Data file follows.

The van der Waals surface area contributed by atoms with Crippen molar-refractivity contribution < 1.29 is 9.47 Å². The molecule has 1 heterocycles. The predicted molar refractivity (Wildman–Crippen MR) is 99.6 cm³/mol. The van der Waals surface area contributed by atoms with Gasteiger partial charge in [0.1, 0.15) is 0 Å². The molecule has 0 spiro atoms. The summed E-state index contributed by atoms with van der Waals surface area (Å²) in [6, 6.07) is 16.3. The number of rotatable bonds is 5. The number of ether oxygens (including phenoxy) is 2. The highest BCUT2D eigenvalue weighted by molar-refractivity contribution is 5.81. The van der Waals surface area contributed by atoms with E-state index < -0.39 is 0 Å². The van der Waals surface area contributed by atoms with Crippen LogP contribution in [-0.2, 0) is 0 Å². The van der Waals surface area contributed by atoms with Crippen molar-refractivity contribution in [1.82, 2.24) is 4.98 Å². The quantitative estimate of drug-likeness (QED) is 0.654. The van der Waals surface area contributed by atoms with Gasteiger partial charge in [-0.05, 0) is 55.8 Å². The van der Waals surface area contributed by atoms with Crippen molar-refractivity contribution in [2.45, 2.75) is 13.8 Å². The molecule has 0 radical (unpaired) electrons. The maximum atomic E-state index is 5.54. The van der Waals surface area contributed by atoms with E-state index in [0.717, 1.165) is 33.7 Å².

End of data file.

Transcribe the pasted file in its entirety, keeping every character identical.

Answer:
The van der Waals surface area contributed by atoms with Crippen molar-refractivity contribution < 1.29 is 9.47 Å². The molecule has 1 heterocycles. The predicted molar refractivity (Wildman–Crippen MR) is 99.6 cm³/mol. The van der Waals surface area contributed by atoms with Gasteiger partial charge in [0.1, 0.15) is 0 Å². The molecule has 0 spiro atoms. The summed E-state index contributed by atoms with van der Waals surface area (Å²) in [6, 6.07) is 16.3. The number of rotatable bonds is 5. The number of ether oxygens (including phenoxy) is 2. The highest BCUT2D eigenvalue weighted by molar-refractivity contribution is 5.81. The van der Waals surface area contributed by atoms with E-state index < -0.39 is 0 Å². The van der Waals surface area contributed by atoms with Crippen LogP contribution in [-0.2, 0) is 0 Å². The van der Waals surface area contributed by atoms with Crippen molar-refractivity contribution in [1.82, 2.24) is 4.98 Å². The quantitative estimate of drug-likeness (QED) is 0.654. The van der Waals surface area contributed by atoms with Gasteiger partial charge in [-0.05, 0) is 55.8 Å². The van der Waals surface area contributed by atoms with Crippen molar-refractivity contribution in [2.45, 2.75) is 13.8 Å². The molecule has 0 radical (unpaired) electrons. The maximum atomic E-state index is 5.54. The van der Waals surface area contributed by atoms with E-state index in [0.717, 1.165) is 33.7 Å².